Before Tannehill offered this prize, I had heard about BeOS from articles in Mac magazines like MacUser, Macworld, and MacAddict. With the burgeoning world of online reporting and news, I had gleaned even more information about it. It sounded like the next big thing, especially in light of Apple’s financial troubles of that era.

Also, I had gotten my PowerMacintosh 8500/120 only a year before, so I had a computer that was capable of running the PowerPC-based BeOS Preview Edition that came with the MacTech Magazine.

After learning about Tannehill’s contest, I first thought that there is no way that I would be lucky enough to be the 500,000th visitor to his site. So, the practical solution was to find a copy of the magazine. I was attending Georgia Tech in Atlanta at the time, so I had access to bookstores with nice magazine selections–the best being Tower Records next Lenox Square Mall in Buckhead.

Unfortunately, I was unable to find a copy of the magazine anywhere. Stores that sold MacTech said that they were sold out. Therefore, my only alternative to obtain a copy of BeOS was to be a super visitor to the Power Macintosh Resource Page. Thankfully, my efforts paid off on 13 Feb. 1997 after I revisited the page late that night and took the required screenshot of my browser window:

13 February 1997:

Jason Woodrow Ellis is the official 500,000th visitor to the Power Macintosh Resource Page! Jason sent the screen shot, so he gets the January MacTech magazine. Congratulations Jason, and thanks to everyone for making this page a success!

Power Macintosh Resource Page, Feb. 1997 Archive, Wayback Machine.

Tannehill mailed the magazine to my campus address at Georgia Tech, and after receiving it, I promptly began partitioning my PowerMac’s 2GB SCSI hard drive so that I could boot into Mac OS or BeOS (more on this further below).

And, I would be remiss not to remark on how grateful that I am to Tannehill for offering that magazine as a prize on his website. It was a touchstone in my memories of that era of my life and an important moment in my learning more about computers in general and Macs in particular. I owe him a debt of thanks!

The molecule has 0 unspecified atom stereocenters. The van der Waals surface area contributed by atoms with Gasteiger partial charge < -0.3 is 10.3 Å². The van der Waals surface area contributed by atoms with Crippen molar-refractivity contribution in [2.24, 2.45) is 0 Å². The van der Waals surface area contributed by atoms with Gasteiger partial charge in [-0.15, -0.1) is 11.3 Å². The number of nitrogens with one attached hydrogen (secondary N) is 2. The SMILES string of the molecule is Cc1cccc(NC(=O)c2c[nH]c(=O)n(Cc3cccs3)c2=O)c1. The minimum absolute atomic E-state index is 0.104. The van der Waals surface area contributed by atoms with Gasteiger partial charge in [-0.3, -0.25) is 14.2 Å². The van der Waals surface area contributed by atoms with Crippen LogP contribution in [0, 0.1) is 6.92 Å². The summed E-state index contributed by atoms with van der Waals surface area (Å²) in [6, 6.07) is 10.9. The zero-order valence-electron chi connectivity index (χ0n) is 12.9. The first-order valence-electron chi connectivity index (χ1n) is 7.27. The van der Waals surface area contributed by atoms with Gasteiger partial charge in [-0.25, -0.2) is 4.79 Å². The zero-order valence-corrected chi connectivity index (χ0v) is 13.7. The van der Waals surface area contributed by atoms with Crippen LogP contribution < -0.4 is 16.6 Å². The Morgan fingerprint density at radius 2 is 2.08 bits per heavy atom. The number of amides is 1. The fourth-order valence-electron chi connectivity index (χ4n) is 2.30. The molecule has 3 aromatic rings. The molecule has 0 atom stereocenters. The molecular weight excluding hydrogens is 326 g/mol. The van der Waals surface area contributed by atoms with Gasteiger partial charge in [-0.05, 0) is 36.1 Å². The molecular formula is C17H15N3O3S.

While reading the February 1997 archive page of the Power Macintosh Resource Page, I discovered that I had sent in a report about a presentation by an Apple Representative at the Georgia Tech campus:

25 February 1997:

Jason Woodrow Ellis wrote an interesting note regarding a recent presentation at Georgia Tech on the future of Mac OS:

“Apple Computer, Inc.’s Higher Education Account Executive Steve VanBrackle” gave us a very good outlook for the upcoming Rhapsody and MacOS releases. Mr. VanBrackle told us about the NeXT engineers and how “cocky” they were. He explained that these guys say that they could get the NeXT OS to run on a cellular phone! The point was that they are able to port their OS to anything. …if Mr. VanBrackle is correct the engineers will have an easy time of creating it. First, NeXT had ported their OS to PowerPC several years ago to run on 601’s. Second, the Apple AU/X team had already figured out how to run System 7 apps on top of UNIX. Third, 80% of Copland’s old code will be used with Rhapsody, so Apple did not “totally” scrap those several years of research. Now their task lies in combining these things together which in effect is the “easy” part. …I asked him about Jobs and Wozniak’s role at Apple in respect to all of the rumors about Jobs “taking over.” According to Mr. VanBrackle, they are “10 hour per week advisors to Amelio.” They have no managerial responsibilities and no “code time.”

Power Macintosh Resource Page, Feb. 1997 Archive, Wayback Machine.

I vaguely remember this presentation only because I recall receiving a copy of the first Mac Advocate CD-ROM, which contained useful software updates, Apple information, and Apple-related media, and Apple rainbow logo stickers, which I later applied to the rear window of my dad’s Toyota pickup truck that I often drove when I was back home (and earned me vulgar responses from homophobic locals who were not only bigoted but also apparently lived under a rock during the first 20 years of Apple Computer’s existence).

It was exciting to me to find this email excerpt that I had taken the time to write and send to Tannehill. I have no memory of what I reported Steve VanBrackle talking about during his presentation, but the points about what would eventually become MacOS X are very intriguing. Behind these points there were a number of important developments. Apple scrapped Copland, the code-named operating system originally intended to become System 8, Apple’s consideration of purchasing Jean-Louis Gassée’s BeOS as the basis of its next-generation operating system, and Apple’s ultimate decision to purchase NeXT and bring Steve Jobs back to the company.